Review by: Jack Foley | Rating:
DVD SPECIAL FEATURES: Audio commentary by director Miguel
Arteta and writer/actor Mike White; Scene specific audio commentary
by Jennifer Aniston; Alternate ending montage; Outtakes; Deleted
scenes with optional commentary; Scene access; Interactive menus.
FRIENDS star, Jennifer Aniston, finally breaks away from her
Rachel Green TV persona to star as a discontented 30-year-old
who longs for a more fulfilling life than the one she currently
leads with her husband.
The result is a quirky, offbeat black comedy in which the actress
excels, turning in the type of performance that has prompted talk
of an Oscar nomination, while also providing the more discerning
viewer with plenty of food for thought.
Her depressed Retail Rodeo worker, Justine, is a million miles
from her jovial Central Perk-dweller, coming across as a hopelessly
frustrated loner who yearns for some sort of release from the
banality of her hum-drum life.
Desperate to get pregnant, but equally keen to flee the boredom
of her marriage with her house-painter husband, Phil (John C Reilly)
and his ever-present best friend, Bubba (Tim Blake Nelson), Justine
seeks refuge in the arms of a soul-mate co-worker, Holden (Jake
Gyllenhaal), a creative, passionate young man who offers her the
chance of escape.
But Holden brings with him his own set of problems and as their
affair intensifies, so does his obsession, creating a chaotic
web of blackmail, larceny and love that forces Justine to choose
between doing what is right and wrong.
The Good Girl marks the second collaboration between director,
Miguel Arteta, and screenwriter, Mike White (whose previous outing,
Chuck and Buck, opened to universal acclaim) and once again examines
the life of outsiders, or people who do not have the tools
they need to live a full life and to cope with life properly.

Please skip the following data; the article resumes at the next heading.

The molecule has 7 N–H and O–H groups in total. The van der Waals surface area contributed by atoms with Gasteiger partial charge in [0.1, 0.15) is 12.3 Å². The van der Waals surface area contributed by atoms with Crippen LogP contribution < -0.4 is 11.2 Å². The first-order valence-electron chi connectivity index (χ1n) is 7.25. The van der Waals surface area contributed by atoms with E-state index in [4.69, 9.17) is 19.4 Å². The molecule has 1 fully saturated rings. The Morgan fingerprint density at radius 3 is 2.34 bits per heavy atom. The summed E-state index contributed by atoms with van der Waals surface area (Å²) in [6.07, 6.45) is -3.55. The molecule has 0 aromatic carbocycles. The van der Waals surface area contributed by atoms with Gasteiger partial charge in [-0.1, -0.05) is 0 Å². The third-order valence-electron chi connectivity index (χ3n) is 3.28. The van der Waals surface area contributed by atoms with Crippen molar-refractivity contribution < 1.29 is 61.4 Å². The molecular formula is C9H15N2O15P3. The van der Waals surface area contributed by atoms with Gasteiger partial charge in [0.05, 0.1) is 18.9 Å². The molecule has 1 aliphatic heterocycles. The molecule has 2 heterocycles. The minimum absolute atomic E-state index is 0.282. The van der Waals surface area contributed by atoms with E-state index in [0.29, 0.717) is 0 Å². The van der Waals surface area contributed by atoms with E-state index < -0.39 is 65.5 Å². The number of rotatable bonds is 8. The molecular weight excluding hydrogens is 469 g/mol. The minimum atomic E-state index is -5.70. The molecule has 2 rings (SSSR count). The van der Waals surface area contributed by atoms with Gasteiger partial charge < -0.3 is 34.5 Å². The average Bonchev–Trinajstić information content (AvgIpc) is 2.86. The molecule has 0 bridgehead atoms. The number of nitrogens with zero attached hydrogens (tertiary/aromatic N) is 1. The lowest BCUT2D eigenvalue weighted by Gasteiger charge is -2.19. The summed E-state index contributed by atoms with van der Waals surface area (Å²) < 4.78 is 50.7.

Without exception, everyone in the film - from Justine to Holden
- undergoes some form of personal crisis and a need to feel wanted
and accepted within the context of the society in which they live.
And it is by drawing together such an eccentric collection
of characters, who actually have plenty to say about life, that
Arteta and White excel, lending the film its quirky, independent
feel, while also giving it a strong grounding in reality.
Aniston declares, at the beginning of the film, that, as
a girl, you see the world like a giant candy store - but
things quickly change. It is almost the flip-side of Forrest
Gumps life is like a box of chocolates anecdote,
and a far more incisive look at the pitfalls of growing up,
middle-age and the confusions and anxieties it brings. A sweet
ending seems unlikely from the start.
White penned the story during a dark spot in his
own life, while he was struggling to make ends meet, and claims
he wanted to create a feeling that everyone is imprisoned
and secretly plotting their escapes.
This sense of frustration is perfectly realised, albeit in a
darkly comic way, with Arteta striking a nice balance in tone
As a result, Aniston really gets to display a different side
to her make-up, expertly conveying the giddy excitement of her
sexual re-awakening with the suffering and torment it later
brings, which is not bad for a performance that had to be shoehorned
around her Thursday and Friday commitment to Friends.
Her chemistry with Gyllenaals misfit Holden (a character
who believes he is named after the hero in Catcher in the
Rye) is also well-realised, and allows the superb Gyllenhaal
to further build on a strong reputation garnered from performances
in Donnie Darko and This
Is Our Youth (in the West End). The ever-dependable John
C Reilly is also good value as the likeable Phil, while Tim
Blake Nelson and Zooey Deschanel provide meaty support.
At a time when Friends may soon come to the end of its nine-year
run, it is reassuring to know that Aniston may well still be
there for us on the Big Screen - so long as she continues to
opt for material as good as this. The Good Girl, as its name
suggests, makes for extremely enjoyable viewing.